40 Pages Posted: 8 Oct 1999 Last revised: 30 Sep 2009
Date Written: September 1, 1999
Neither income, consumption, nor wealth is an "ideal" tax base, or one that plausibly identifies what one really should want to tax. Rather, they are best justified as imperfect stand-ins for some underlying (but unobservable) metric of inequality that may be relevant to distributive justice under a variety of normative views.
This paper examines a more fundamental inequality measure that we might call "endowment," "ability," or "wage rate," and explores its relevance to distribution policy under welfarist and liberal egalitarian approaches to distributive justice. It argues that, while endowment taxation is not practically feasible, conventional rejections of it as an orienting idea, sometimes explained on the ground that it would require enslaving a beachcomber who could have been a Wall Street lawyer, are in key respects confused.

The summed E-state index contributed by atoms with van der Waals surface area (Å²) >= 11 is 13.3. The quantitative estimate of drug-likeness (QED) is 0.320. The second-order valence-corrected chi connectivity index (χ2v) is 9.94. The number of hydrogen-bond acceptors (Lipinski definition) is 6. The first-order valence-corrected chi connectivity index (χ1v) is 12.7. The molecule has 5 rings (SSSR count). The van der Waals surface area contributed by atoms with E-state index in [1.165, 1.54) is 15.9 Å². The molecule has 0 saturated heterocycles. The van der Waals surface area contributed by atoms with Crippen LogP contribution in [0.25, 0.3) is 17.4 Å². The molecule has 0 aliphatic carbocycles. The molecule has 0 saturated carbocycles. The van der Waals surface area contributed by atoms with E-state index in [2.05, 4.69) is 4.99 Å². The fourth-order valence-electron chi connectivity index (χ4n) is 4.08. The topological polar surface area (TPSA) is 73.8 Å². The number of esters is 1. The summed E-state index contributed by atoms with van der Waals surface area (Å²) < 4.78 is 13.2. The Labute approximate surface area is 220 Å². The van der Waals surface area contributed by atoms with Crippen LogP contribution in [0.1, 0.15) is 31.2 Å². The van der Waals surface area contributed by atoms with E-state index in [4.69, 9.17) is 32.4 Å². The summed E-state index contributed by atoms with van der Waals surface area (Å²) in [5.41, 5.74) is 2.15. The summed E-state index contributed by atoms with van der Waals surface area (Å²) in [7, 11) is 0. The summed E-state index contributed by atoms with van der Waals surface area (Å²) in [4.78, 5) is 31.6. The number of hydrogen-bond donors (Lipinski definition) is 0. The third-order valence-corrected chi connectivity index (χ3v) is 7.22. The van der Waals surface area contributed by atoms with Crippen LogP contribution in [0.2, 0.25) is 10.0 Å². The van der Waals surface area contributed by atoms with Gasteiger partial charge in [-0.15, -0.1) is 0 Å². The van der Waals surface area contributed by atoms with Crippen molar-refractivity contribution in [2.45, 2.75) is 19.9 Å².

JEL Classification: D63, H0, H2, H20, H23, H21, K34
Suggested Citation: Suggested Citation
Shaviro, Daniel, Endowment and Inequality (September 1, 1999). NYU Law School, Public Law and Legal Theory Working Paper No. 4. Available at SSRN: https://ssrn.com/abstract=180577 or http://dx.doi.org/10.2139/ssrn.180577